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Hallux Rigidus (Stiff Big Toe)

Hallux Rigidus
(Stiff Big Toe)


What is Hallux Rigidus
(Stiff Big Toe)

The main sign of this ailment is a stiff big toe, or hallux rigidus in Latin. The joint where your big toe (hallux) joins your foot is impacted by this particular form of degenerative arthritis.

When the cartilage lining the tips of the bones in your big toe joint is worn away or injured, this ailment develops. The joint space becomes smaller as a result. Additionally, it may cause abrasive bone spurs. These are tiny, pointy bone growths.

Hallux rigidius can afflict anyone, although it usually strikes those in their 30s to 60s.

Continue reading to discover the causes of and treatments for hallux rigidus.

Symptoms of hallux rigidus

Symptoms that are initially mild can gradually get worse over time.

Early warning signs include:

  • Your big toe feels sore and tight when you move it.
  • Inflammation and oedema (swelling) near the joint.
  • Discomfort and stiffness get worse during cold and wet weather.

As the situation worsens, you could also observe:

  • Pain, even when resting.
  • A significant lump can develop on the top of your foot.
  • Unable to bend your big toe.
  • Limping

If your symptoms make you walk with a limp or otherwise differ from how you normally walk, you could also have discomfort in your hips, lower back, or knees.


Your doctor will first examine your foot if you have hallux rigidus symptoms. To rule out any additional potential reasons of your symptoms, they might slightly move your big toe.

Your doctor might ask for an X-ray of your foot or toe depending on what they discover during the examination. They will be able to see any harm to your big toe’s joint as a result.

Hallux Rigidus (Stiff Big Toe)


Although there is no recognised cause of hallux rigidus, there are a number of risk factors. Risk elements consist of:

  • Family History – It seems that having a family member with the illness increases your chance of getting it yourself. This could result from inheriting a certain foot type or gait pattern that can cause the disorder.
  • Being Female – In females, hallux rigidus is more prevalent. A 2009 cross-sectional study on the demographics of hallux rigidus included 110 patients, and 66% of them were female.
  • Abnormal foot anatomy – Your risk may be increased if your foot is structurally abnormal, such as having a long or high first metatarsal bone.
  • Certain medical conditions – Hallux rigidus can be brought on by accidents like stubbed toes or big toe joint sprains.
  • Overuse – The big toe joint might become overused if you crouch and squat frequently. People who work in specific occupations or engage in activities that put a lot of strain on the joints are more likely to acquire the illness.
  • Injury – Hallux rigidus can be brought on by osteoarthritis and inflammatory diseases like gout and rheumatoid arthritis.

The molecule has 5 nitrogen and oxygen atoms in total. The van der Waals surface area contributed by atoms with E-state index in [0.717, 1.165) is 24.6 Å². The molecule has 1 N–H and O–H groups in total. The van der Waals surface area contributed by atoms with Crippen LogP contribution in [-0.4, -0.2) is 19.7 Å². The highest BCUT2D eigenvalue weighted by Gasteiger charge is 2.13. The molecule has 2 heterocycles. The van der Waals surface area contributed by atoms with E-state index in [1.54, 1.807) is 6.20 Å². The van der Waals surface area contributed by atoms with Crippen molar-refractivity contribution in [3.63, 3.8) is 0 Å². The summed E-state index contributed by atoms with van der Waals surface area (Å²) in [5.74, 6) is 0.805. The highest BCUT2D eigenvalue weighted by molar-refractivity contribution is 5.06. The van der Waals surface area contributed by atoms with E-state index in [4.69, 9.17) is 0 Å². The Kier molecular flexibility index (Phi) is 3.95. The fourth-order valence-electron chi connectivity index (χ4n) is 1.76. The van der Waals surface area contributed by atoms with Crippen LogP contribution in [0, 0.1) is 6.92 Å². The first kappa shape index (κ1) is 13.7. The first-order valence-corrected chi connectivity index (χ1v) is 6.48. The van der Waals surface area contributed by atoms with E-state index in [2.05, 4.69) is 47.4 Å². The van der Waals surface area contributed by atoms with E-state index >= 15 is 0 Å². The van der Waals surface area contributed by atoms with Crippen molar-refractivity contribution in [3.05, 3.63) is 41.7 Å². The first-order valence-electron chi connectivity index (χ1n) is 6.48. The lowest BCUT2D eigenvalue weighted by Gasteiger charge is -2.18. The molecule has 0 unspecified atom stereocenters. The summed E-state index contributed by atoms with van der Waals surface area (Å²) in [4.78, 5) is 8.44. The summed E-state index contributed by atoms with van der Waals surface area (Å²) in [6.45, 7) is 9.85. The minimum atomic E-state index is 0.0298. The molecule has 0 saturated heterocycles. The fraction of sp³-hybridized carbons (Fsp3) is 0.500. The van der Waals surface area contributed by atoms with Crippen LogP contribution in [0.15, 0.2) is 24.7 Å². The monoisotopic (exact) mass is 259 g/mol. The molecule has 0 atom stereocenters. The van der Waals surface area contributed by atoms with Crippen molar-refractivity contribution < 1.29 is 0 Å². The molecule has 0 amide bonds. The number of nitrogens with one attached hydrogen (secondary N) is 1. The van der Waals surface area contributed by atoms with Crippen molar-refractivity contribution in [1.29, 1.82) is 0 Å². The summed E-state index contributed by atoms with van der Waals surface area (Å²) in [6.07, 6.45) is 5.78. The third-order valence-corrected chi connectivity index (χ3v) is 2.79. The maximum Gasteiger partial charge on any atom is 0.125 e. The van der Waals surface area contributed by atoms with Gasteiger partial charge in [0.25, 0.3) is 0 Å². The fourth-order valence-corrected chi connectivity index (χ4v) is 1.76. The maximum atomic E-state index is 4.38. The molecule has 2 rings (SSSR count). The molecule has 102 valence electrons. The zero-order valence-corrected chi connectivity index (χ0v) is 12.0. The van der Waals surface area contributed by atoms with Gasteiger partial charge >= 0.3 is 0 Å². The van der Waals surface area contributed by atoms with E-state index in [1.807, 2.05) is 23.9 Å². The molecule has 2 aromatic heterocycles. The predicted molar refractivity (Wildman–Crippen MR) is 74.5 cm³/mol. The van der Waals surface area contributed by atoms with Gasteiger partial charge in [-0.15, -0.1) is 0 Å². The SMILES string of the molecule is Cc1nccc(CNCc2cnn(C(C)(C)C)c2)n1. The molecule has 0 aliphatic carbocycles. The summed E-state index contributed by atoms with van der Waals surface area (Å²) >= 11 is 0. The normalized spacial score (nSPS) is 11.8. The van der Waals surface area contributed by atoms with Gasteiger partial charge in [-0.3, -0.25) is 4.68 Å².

Home Treatments

There is no method for an individual to stop the progression of hallux rigidus. However, there are a number of things you may do to lessen the discomfort and swelling in your big toe.

At home, try the following:

  • Use heat and cold frequently throughout the day.
  • Alternate between using warm and cold water to soak your feet.
  • Use Ibuprofen and other non-steroidal anti-inflammatory medications.
  • Avoid high impact, like running.
  • To avoid your big toe bending excessively, put on supportive closed-toe shoes with solid soles.

Ask your doctor about corticosteroid injections if you discover that you’re still experiencing a lot of discomfort and inflammation. These may provide further comfort.


You can get advice from your podiatrist or podiatric surgeon on both non-surgical and surgical treatments for this disease. Depending on how serious your illness is, there are various forms of surgery for hallux rigidus. Treatment is possible through the NHS but wait times can be substantial.


Surgery of this kind is utilised to address minor to moderate injury. It entails trimming any bone spurs. Another operation called an osteotomy may be combined with a cheilectomy. By cutting the bone, you can move your big toe and release pressure on the top of the joint.

Interposition arthroplasty

Moderate to severe hallux rigidus is treated with this treatment. As opposed to joint fusion or replacement, it preserves the joint. Joint resurfacing is another name for it.

A spacer is inserted between the bones to reduce contact after some of the damaged bone is removed during the surgery. The spacer could be created using cartilage substitutes, donor tissue, or tissue from your foot.


An alternative name for this procedure is joint fusion. It is used to treat the severe joint injury caused by advanced hallux rigidus.

The treatment involves removing the affected cartilage. Screws are used to affix the two bones. The bones eventually fuse together. Although this kind of surgery lessens pain, it also permanently limits the big toe’s range of motion.



This procedure involves replacing a joint. It involves swapping either one or both of your joints for synthetic ones made of metal or plastic. This procedure aims to alleviate your symptoms while keeping your joint mobile.

Because there are various hazards associated with arthroplasty, including the following:

  • Infection.
  • Implant failure.
  • Soft tissue instability.


Hallux rigidus is a chronic, progressively worsening disorder. You might be able to control your symptoms by employing at-home remedies and staying away from particular outfits and activities.

Eventually, if non-surgical treatments are unsuccessful, your doctor might suggest surgery.

Find a local Podiatrist to treat your Hallux rigidus